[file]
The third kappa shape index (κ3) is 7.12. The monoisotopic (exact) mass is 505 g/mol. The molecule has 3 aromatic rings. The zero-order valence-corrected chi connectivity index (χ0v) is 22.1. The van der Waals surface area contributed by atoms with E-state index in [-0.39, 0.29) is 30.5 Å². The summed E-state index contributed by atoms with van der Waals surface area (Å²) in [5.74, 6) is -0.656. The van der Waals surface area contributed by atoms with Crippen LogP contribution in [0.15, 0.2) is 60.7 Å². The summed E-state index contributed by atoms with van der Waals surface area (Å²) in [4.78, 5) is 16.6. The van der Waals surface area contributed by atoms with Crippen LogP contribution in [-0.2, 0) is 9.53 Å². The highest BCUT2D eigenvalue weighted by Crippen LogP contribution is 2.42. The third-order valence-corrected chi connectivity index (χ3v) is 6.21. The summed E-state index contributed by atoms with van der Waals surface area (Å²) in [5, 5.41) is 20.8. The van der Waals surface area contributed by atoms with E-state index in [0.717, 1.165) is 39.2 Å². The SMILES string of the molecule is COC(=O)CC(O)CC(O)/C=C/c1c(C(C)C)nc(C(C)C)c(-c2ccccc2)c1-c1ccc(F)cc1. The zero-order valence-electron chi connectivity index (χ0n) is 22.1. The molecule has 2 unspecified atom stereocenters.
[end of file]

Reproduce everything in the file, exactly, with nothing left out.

The third kappa shape index (κ3) is 7.12. The monoisotopic (exact) mass is 505 g/mol. The molecule has 3 aromatic rings. The zero-order valence-corrected chi connectivity index (χ0v) is 22.1. The van der Waals surface area contributed by atoms with E-state index in [-0.39, 0.29) is 30.5 Å². The summed E-state index contributed by atoms with van der Waals surface area (Å²) in [5.74, 6) is -0.656. The van der Waals surface area contributed by atoms with Crippen LogP contribution in [0.15, 0.2) is 60.7 Å². The summed E-state index contributed by atoms with van der Waals surface area (Å²) in [4.78, 5) is 16.6. The van der Waals surface area contributed by atoms with Crippen LogP contribution in [-0.2, 0) is 9.53 Å². The highest BCUT2D eigenvalue weighted by Crippen LogP contribution is 2.42. The third-order valence-corrected chi connectivity index (χ3v) is 6.21. The summed E-state index contributed by atoms with van der Waals surface area (Å²) in [5, 5.41) is 20.8. The van der Waals surface area contributed by atoms with E-state index in [0.717, 1.165) is 39.2 Å². The SMILES string of the molecule is COC(=O)CC(O)CC(O)/C=C/c1c(C(C)C)nc(C(C)C)c(-c2ccccc2)c1-c1ccc(F)cc1. The zero-order valence-electron chi connectivity index (χ0n) is 22.1. The molecule has 2 unspecified atom stereocenters.